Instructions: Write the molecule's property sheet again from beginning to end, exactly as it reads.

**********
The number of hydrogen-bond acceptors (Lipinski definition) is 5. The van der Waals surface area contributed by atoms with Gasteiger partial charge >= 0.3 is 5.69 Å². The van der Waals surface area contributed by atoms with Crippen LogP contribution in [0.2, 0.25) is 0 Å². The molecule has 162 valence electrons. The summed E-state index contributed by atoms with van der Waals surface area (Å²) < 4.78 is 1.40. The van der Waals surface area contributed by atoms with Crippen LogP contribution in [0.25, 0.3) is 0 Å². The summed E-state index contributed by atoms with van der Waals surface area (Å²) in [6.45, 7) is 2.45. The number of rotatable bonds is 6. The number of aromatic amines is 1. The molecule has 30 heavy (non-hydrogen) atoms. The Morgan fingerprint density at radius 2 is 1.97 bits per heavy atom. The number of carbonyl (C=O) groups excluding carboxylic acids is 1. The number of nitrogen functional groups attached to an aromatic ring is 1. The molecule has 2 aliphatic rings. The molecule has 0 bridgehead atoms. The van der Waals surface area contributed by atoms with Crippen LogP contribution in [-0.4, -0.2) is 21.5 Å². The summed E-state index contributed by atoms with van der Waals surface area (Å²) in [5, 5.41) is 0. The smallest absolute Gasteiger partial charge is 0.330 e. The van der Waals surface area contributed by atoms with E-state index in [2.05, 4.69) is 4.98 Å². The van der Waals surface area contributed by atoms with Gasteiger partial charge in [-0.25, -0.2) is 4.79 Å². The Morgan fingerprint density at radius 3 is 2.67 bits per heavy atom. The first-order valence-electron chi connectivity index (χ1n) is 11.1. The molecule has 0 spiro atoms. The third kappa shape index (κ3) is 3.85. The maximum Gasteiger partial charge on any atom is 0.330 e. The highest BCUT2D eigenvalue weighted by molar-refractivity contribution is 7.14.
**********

The number of hydrogen-bond acceptors (Lipinski definition) is 5. The van der Waals surface area contributed by atoms with Gasteiger partial charge >= 0.3 is 5.69 Å². The van der Waals surface area contributed by atoms with Crippen LogP contribution in [0.2, 0.25) is 0 Å². The molecule has 162 valence electrons. The summed E-state index contributed by atoms with van der Waals surface area (Å²) < 4.78 is 1.40. The van der Waals surface area contributed by atoms with Crippen LogP contribution in [0.25, 0.3) is 0 Å². The summed E-state index contributed by atoms with van der Waals surface area (Å²) in [6.45, 7) is 2.45. The number of rotatable bonds is 6. The number of aromatic amines is 1. The molecule has 30 heavy (non-hydrogen) atoms. The Morgan fingerprint density at radius 2 is 1.97 bits per heavy atom. The number of carbonyl (C=O) groups excluding carboxylic acids is 1. The number of nitrogen functional groups attached to an aromatic ring is 1. The molecule has 2 aliphatic rings. The molecule has 0 bridgehead atoms. The van der Waals surface area contributed by atoms with Crippen LogP contribution in [-0.4, -0.2) is 21.5 Å². The summed E-state index contributed by atoms with van der Waals surface area (Å²) in [5, 5.41) is 0. The smallest absolute Gasteiger partial charge is 0.330 e. The van der Waals surface area contributed by atoms with E-state index in [2.05, 4.69) is 4.98 Å². The van der Waals surface area contributed by atoms with Gasteiger partial charge in [-0.25, -0.2) is 4.79 Å². The Morgan fingerprint density at radius 3 is 2.67 bits per heavy atom. The first-order valence-electron chi connectivity index (χ1n) is 11.1. The molecule has 0 spiro atoms. The third kappa shape index (κ3) is 3.85. The maximum Gasteiger partial charge on any atom is 0.330 e. The highest BCUT2D eigenvalue weighted by molar-refractivity contribution is 7.14.